In the WB show, Buffy the Vampire Slayer, the title character died and came back to life — twice — during the series.
It seems the network is following in Buffy’s footsteps, resurrecting itself not on the television screen but on the Web site thewb.com.
In 2006 the WB and UPN merged to form the CW. The partnership brought together shows from both networks, essentially killing the WB in favor of the new hybrid.The seemingly final nail in the WB’s coffin was when a local station, My TV Tampa Bay, replaced the WB’s channel.
Two years later, the WB is back, living exclusively online. The site features old shows from the WB such as Buffy, Angel, Gilmore Girls, Smallville and Roswell along with shows from other networks that were produced by Warner Brothers, such as NBC’s Friends, UPN/CW’s Veronica Mars and FOX’s The O.C.
“These hit shows still have an incredible amount of equity with their audiences, who grew up with these characters and went through significant events in their lives just as some of the characters did on the programs,” said Brent Poer, general manager of thewb.com, in a press release.
The site also includes new shows like Sorority Forever, which consists of two-minute-long episodes about the behind-the-scenes drama of a sorority. It’s produced by McG (director of the Charlie’s Angels movies and executive producer of The O.C.).
Mikaela Hoover, who plays Madison, the mean girl, said it is about the darker side of Greek life.
“It is willing to go places where no other show would go,” she said. “I think a lot of shows are afraid to do that, maybe, because they are on television, but we weren’t afraid to touch on the nitty-gritty side of sorority life.”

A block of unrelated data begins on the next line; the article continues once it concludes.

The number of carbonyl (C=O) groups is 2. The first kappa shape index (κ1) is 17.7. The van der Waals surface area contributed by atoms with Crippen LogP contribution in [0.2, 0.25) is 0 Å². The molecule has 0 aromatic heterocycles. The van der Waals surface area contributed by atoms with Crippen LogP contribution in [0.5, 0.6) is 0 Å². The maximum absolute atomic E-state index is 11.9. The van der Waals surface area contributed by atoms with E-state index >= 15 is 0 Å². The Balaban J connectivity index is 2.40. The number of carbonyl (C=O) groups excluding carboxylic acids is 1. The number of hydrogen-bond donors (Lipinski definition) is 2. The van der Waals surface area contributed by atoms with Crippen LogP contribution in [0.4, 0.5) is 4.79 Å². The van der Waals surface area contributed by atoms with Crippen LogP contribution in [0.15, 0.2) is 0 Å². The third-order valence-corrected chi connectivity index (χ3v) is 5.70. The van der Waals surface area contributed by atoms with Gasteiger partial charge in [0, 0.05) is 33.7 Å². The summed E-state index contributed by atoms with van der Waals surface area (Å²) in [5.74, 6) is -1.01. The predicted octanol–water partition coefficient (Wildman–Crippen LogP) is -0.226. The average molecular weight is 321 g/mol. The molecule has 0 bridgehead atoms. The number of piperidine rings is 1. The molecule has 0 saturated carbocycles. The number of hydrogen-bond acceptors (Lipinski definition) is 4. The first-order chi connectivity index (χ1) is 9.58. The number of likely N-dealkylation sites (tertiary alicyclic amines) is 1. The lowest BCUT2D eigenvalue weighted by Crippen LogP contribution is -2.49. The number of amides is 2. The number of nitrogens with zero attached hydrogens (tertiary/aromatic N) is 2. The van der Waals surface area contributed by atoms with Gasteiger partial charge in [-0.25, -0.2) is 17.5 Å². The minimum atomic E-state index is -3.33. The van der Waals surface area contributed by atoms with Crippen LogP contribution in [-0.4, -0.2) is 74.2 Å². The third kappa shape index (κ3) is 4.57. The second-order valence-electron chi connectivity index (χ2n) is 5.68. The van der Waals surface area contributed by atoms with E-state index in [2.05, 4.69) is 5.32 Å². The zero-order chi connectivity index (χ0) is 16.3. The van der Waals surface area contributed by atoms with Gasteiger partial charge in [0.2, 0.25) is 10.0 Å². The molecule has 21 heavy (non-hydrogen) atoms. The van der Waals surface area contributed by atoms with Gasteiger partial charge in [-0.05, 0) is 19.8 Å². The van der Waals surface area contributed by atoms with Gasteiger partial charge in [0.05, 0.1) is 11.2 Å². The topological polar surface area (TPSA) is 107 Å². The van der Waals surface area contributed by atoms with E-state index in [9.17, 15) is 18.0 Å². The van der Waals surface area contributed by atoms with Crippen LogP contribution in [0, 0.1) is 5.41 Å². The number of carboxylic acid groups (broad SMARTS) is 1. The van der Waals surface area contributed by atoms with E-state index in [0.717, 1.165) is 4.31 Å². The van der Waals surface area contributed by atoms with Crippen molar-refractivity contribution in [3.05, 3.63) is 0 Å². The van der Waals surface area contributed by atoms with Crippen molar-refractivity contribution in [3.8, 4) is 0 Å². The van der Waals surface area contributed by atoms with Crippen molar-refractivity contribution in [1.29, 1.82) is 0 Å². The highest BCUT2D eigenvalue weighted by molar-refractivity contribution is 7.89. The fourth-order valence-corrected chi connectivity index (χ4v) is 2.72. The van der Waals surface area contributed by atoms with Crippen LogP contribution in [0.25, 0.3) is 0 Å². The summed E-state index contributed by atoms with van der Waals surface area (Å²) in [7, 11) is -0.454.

Though Sorority Forever will only air on the Web, that doesn’t mean the show cuts corners on quality, said Annemarie Pazmino, who stars as Rachel, the vice president who is torn between her morals and succeeding in the sorority.
“It’s not (that) just because it is on the Internet it’s not going to look as good, or the writing is not going to be as good,” she said. “It’s just as good, if not better, then what is on TV right now.”
Other shows include Blue Water High, a drama that takes place in a surf academy, and A Boy Wearing Makeup, a video diary of a boy who gives makeup and fashion advice.
The site also features an online community where users can play games, blog and blend shows to make videos.
“It’s not just about watching an episode on your computer,” Pazmino said. “They are going to develop a lot additional things that parallel the show that the fans will be able to get involved in. It’s the full experience.”
Most of the major networks are posting their shows online as well. Kenneth C. Killebrew, a mass communications professor, said that this is more than a trend — it’s part of the medium’s future. As the Internet continues to grow, viewers will be able to watch all their shows in real time, he said.
FOX is piloting a new project to do just that. Specifically targeted at college students, the project will stream shows at the same time they air on TV. The shows are Terminator: the Sarah Connor Chronicles (starting Monday at fox.com/terminator/college) and Fringe (starting Tuesday at fox.com/fringe/college). The airings will include pre- and post-show extras, like behind-the-scenes features and interviews.
“It’s the new wave,” Killebrew said. “In 10 to 15 years we will be watching most of television on the computer.